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International students sponsor fundraiser for near-drowning victim

Friday, July 31, 2009 | 12:01 a.m. CDT; updated 11:48 a.m. CDT, Friday, July 31, 2009
Yiurui Wei, an MU doctorate student, almost drowned at Tara Apartments on June 25. She was listed in critical condition Thursday morning. Friends of Wei started a fundraiser for her rehabilitation therapy costs.

COLUMBIA — Over a month after MU graduate student Yirui Wei nearly drowned in the Tara Apartments pool, friends and family have begun efforts to help pay for the expensive rehabilitation she will need.

The Friendship Association of Chinese Students and Scholars at MU has set up an account at Boone County National Bank for donations to help pay for Wei's medical treatment. Every MU graduate student is required to have student insurance, and the cost of Wei's treatment has already reached the $250,000 limit.

To Donate

There are three ways to donate money for Yirui Wei's recovery fund:

  1. Donate cash with a deposit slip or make a check payable to "Concerned Friends of Yirui Wei" or just "Yirui Wei" and give it to any Boone County National Bank in Columbia. The check or cash can be given to any teller, but they must be informed that the donation is to "Concerned Friends of Yirui Wei," run by Joey Clemons.
  2. Send a check in the mail to Joey Clemons, Boone County National Bank, 720 E. Broadway, Columbia, MO 65201.
  3. Send a check in the mail to the Friendship Association of Chinese Students. It may be addressed to Scholars President Fei Gao, 314 Life Sciences Center, 1201 E. Rollins St., Columbia, MO 65211.


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Wei, 22, was found at the bottom of the Tara Apartments pool on June 25, and has been in the intensive care unit — in and out of critical condition — since that day. Bystanders at the pool said she was under water for about five minutes, according to previous Missourian reports. About 10 days ago, Wei started to improve. She was taken off a ventilator and has since been able to breathe on her own. But because she was deprived of oxygen during the accident, her brain and lungs were injured.

Lesa Beamer, Wei's friend and thesis adviser in the biochemistry department, has visited Wei nearly every day at University Hospital and said that even with the severity of the accident, Wei is starting to regain several brain functions.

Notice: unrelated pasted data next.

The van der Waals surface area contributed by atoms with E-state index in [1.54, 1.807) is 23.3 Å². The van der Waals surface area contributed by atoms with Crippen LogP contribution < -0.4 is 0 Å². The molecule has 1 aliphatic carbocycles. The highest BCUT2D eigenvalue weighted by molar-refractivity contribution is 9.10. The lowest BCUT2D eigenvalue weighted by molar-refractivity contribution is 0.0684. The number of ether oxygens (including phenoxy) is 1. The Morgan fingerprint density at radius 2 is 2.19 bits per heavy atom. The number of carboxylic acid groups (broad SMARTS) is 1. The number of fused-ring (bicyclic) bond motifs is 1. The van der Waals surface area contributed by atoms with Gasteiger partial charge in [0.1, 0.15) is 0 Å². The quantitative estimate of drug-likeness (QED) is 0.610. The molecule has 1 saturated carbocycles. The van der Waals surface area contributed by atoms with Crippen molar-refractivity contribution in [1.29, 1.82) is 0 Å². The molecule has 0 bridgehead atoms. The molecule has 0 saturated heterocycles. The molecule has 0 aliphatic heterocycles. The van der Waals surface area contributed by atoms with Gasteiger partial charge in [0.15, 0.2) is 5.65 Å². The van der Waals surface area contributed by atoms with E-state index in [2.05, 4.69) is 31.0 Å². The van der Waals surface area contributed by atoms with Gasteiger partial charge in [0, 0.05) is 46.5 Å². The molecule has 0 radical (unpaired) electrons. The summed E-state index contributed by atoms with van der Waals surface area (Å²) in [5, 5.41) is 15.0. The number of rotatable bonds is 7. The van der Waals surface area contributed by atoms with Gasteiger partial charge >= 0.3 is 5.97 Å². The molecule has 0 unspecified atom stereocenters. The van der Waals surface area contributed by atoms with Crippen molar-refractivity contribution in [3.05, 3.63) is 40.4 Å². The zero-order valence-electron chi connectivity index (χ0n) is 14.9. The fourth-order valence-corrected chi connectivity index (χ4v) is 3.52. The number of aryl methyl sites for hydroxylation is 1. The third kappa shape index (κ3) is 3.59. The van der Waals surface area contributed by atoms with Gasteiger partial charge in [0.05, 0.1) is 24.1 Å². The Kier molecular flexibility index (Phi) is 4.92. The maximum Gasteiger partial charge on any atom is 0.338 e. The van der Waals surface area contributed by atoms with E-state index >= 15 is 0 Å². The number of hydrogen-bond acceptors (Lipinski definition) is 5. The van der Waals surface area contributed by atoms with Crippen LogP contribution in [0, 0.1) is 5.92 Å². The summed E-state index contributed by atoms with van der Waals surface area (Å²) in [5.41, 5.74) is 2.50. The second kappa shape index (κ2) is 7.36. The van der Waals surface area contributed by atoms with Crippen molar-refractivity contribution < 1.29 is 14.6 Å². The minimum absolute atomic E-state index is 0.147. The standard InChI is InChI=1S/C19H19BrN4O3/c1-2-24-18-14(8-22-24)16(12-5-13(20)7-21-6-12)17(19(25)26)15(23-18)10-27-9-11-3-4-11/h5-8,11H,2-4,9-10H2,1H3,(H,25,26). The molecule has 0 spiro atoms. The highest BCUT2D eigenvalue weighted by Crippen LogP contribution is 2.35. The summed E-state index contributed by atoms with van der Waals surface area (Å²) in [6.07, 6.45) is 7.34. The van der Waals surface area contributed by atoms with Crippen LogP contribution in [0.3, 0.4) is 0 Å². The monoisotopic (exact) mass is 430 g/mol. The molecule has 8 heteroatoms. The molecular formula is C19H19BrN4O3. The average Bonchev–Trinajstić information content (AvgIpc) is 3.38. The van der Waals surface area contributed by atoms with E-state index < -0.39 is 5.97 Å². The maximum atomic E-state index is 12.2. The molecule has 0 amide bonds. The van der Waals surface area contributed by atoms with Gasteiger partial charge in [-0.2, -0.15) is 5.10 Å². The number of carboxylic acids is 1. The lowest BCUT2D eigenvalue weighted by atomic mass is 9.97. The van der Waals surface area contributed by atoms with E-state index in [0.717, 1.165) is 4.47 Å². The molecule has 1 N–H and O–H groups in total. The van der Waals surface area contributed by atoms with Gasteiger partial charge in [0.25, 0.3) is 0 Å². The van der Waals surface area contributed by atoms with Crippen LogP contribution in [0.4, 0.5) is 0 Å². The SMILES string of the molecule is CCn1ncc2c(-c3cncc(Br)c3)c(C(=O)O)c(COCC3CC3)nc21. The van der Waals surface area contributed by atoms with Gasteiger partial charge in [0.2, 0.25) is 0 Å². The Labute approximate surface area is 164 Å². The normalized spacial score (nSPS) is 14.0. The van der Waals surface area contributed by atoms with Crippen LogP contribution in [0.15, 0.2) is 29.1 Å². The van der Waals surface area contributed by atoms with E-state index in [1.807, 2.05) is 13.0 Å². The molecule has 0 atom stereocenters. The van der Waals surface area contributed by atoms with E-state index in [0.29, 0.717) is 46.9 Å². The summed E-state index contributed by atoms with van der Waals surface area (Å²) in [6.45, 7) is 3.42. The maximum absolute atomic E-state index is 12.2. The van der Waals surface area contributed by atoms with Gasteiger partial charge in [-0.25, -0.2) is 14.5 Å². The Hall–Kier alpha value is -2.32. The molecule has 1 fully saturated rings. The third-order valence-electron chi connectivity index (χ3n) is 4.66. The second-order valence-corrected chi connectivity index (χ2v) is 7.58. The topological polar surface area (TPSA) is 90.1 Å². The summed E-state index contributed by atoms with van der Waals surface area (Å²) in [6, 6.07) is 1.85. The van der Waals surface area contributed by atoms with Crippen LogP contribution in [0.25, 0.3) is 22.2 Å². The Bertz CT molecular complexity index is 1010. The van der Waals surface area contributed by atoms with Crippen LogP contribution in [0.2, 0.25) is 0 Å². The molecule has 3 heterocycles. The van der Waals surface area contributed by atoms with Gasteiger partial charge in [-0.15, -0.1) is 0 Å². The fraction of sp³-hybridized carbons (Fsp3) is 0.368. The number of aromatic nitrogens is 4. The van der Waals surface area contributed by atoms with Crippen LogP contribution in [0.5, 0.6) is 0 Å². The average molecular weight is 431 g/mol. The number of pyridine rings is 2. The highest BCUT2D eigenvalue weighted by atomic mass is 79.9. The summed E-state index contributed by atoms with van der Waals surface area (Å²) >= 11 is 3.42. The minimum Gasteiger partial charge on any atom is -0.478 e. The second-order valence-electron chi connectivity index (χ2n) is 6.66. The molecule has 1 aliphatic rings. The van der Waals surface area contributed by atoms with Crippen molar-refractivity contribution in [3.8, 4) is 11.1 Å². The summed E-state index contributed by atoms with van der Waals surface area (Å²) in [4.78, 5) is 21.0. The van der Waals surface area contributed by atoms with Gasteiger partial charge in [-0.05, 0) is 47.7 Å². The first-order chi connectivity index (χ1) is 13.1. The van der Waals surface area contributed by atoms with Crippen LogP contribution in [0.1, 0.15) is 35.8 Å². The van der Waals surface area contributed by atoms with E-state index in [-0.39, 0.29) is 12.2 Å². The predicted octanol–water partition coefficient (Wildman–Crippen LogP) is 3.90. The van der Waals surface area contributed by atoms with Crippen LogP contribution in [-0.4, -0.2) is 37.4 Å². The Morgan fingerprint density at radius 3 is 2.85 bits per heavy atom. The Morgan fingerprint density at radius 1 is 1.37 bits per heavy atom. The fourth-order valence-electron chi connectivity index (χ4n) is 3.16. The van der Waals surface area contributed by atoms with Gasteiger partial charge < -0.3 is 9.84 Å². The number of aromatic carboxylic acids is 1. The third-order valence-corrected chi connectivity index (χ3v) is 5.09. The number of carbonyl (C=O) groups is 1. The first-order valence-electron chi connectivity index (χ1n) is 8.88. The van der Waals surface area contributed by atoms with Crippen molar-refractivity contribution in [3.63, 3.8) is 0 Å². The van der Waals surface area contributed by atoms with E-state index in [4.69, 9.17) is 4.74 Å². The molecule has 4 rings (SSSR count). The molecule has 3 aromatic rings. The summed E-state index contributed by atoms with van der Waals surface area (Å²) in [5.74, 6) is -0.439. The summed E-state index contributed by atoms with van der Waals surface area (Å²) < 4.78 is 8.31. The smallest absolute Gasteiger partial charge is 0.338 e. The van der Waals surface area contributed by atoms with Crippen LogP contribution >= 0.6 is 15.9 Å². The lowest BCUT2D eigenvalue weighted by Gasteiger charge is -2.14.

"Whatever parts of her brain that were injured are rewiring pretty quickly," Beamer said. "The doctors tell me that this happens with young people."

According to University Hospital, Wei is now considered to be in fair condition. She has regained consciousness; her indicators are favorable; and her vital signs are stable and within normal limits.

Beamer said in the past few days, Wei has been able to open her eyes, smile at people, recognize her friends when they visit and, recently, wave at familiar faces.

"I think it was Monday when she waved to me for the first time," Beamer said. "It warms my heart every time I see her take the next step to recovery."

Even with the progress Wei has been making, Beamer is still distraught over the accident. She said that after talking to international students from MU, she found that many of them don't know how to swim.

"It was just an accident, it could have happened to any of us," Beamer said. "The real tragedy was that no one could help her that was there at the time, and I'm sure nobody feels worse about it than they do."

Beamer signed onto the fundraiser on July 24 after she realized that a lack of funds would possibly keep Wei out of rehabilitation. Since then, Beamer has taken on the role of alerting the media about Wei's situation and informing people how to help out.

"It's been a group effort with the students and faculty and many other kids that knew her," Beamer said. "We've only just realized the magnitude of what we have to do in the last couple of days."

Wei is considered to be an excellent candidate for rehabilitation, Beamer said, and the process will include regaining both physical and mental abilities. She said Wei will receive "physical therapy to walk and generally regain strength/dexterity/endurance since she's been in bed so long." Because of her tracheotomy operation, Wei will need speech therapy and help learning how to swallow food.

Beamer says she is hopeful for Wei's recovery and continues to implore people to donate money toward treatment. 

"It's an incredible thing to see the pace of progress she's going through," Beamer said. "She's convinced me that she'll get better. I wasn't so sure for a while, I have to admit, but she's convinced me. Not everyone believes it yet, but they will."

To donate money for Wei's recovery, contact any Boone County National Bank in Columbia; Joey Clemons, the contact person of the fund at Boone County National Bank; or Fei Gao, president of Friendship Association of Chinese Students and Scholars.


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